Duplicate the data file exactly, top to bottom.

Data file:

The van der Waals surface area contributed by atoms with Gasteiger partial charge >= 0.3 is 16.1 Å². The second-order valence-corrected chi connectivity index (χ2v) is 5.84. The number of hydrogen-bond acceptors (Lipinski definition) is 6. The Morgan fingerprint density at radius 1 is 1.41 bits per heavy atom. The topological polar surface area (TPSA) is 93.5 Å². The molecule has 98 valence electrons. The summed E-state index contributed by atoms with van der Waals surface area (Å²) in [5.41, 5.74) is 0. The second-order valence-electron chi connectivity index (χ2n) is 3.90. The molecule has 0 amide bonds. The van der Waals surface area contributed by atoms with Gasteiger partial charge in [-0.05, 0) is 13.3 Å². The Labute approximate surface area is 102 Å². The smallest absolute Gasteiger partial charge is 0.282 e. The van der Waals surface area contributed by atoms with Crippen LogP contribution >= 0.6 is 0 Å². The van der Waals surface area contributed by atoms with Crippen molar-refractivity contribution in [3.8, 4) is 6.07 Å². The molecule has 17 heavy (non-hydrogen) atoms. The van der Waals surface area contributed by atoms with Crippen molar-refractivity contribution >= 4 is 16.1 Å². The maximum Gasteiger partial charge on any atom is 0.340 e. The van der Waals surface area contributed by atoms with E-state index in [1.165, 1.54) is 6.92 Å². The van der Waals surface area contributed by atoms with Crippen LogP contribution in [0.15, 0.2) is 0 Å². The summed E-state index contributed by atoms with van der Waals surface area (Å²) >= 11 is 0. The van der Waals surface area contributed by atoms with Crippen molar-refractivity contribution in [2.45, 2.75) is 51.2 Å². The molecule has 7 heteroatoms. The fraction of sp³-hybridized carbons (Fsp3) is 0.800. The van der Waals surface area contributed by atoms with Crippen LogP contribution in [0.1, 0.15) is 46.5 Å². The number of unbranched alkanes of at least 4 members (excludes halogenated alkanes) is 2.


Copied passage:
The van der Waals surface area contributed by atoms with Gasteiger partial charge >= 0.3 is 16.1 Å². The second-order valence-corrected chi connectivity index (χ2v) is 5.84. The number of hydrogen-bond acceptors (Lipinski definition) is 6. The Morgan fingerprint density at radius 1 is 1.41 bits per heavy atom. The topological polar surface area (TPSA) is 93.5 Å². The molecule has 98 valence electrons. The summed E-state index contributed by atoms with van der Waals surface area (Å²) in [5.41, 5.74) is 0. The second-order valence-electron chi connectivity index (χ2n) is 3.90. The molecule has 0 amide bonds. The van der Waals surface area contributed by atoms with Gasteiger partial charge in [-0.05, 0) is 13.3 Å². The Labute approximate surface area is 102 Å². The smallest absolute Gasteiger partial charge is 0.282 e. The van der Waals surface area contributed by atoms with Crippen LogP contribution >= 0.6 is 0 Å². The van der Waals surface area contributed by atoms with Crippen molar-refractivity contribution in [3.8, 4) is 6.07 Å². The molecule has 17 heavy (non-hydrogen) atoms. The van der Waals surface area contributed by atoms with Crippen molar-refractivity contribution >= 4 is 16.1 Å². The maximum Gasteiger partial charge on any atom is 0.340 e. The van der Waals surface area contributed by atoms with E-state index in [1.165, 1.54) is 6.92 Å². The van der Waals surface area contributed by atoms with Crippen LogP contribution in [0.15, 0.2) is 0 Å². The summed E-state index contributed by atoms with van der Waals surface area (Å²) >= 11 is 0. The van der Waals surface area contributed by atoms with Crippen molar-refractivity contribution in [2.45, 2.75) is 51.2 Å². The molecule has 7 heteroatoms. The fraction of sp³-hybridized carbons (Fsp3) is 0.800. The van der Waals surface area contributed by atoms with Crippen LogP contribution in [0.1, 0.15) is 46.5 Å². The number of unbranched alkanes of at least 4 members (excludes halogenated alkanes) is 2.